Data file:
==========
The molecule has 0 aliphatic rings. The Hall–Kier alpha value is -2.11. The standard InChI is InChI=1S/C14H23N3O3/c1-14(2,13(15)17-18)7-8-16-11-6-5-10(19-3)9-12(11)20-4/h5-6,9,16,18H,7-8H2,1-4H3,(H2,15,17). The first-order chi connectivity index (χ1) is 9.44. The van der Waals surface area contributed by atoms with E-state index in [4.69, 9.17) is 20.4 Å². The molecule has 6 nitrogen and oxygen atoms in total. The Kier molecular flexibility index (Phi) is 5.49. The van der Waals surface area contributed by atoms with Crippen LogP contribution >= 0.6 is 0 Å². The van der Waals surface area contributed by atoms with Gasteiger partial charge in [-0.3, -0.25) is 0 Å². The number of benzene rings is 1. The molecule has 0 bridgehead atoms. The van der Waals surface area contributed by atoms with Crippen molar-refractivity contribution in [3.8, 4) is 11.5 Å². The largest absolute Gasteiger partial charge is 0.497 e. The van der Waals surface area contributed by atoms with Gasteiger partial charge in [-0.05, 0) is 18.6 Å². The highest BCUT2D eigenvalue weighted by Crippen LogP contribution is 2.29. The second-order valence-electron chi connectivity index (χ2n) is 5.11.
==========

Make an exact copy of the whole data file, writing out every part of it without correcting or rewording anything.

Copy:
The molecule has 0 aliphatic rings. The Hall–Kier alpha value is -2.11. The standard InChI is InChI=1S/C14H23N3O3/c1-14(2,13(15)17-18)7-8-16-11-6-5-10(19-3)9-12(11)20-4/h5-6,9,16,18H,7-8H2,1-4H3,(H2,15,17). The first-order chi connectivity index (χ1) is 9.44. The van der Waals surface area contributed by atoms with E-state index in [4.69, 9.17) is 20.4 Å². The molecule has 6 nitrogen and oxygen atoms in total. The Kier molecular flexibility index (Phi) is 5.49. The van der Waals surface area contributed by atoms with Crippen LogP contribution >= 0.6 is 0 Å². The van der Waals surface area contributed by atoms with Gasteiger partial charge in [-0.3, -0.25) is 0 Å². The number of benzene rings is 1. The molecule has 0 bridgehead atoms. The van der Waals surface area contributed by atoms with Crippen molar-refractivity contribution in [3.8, 4) is 11.5 Å². The largest absolute Gasteiger partial charge is 0.497 e. The van der Waals surface area contributed by atoms with Gasteiger partial charge in [-0.05, 0) is 18.6 Å². The highest BCUT2D eigenvalue weighted by Crippen LogP contribution is 2.29. The second-order valence-electron chi connectivity index (χ2n) is 5.11.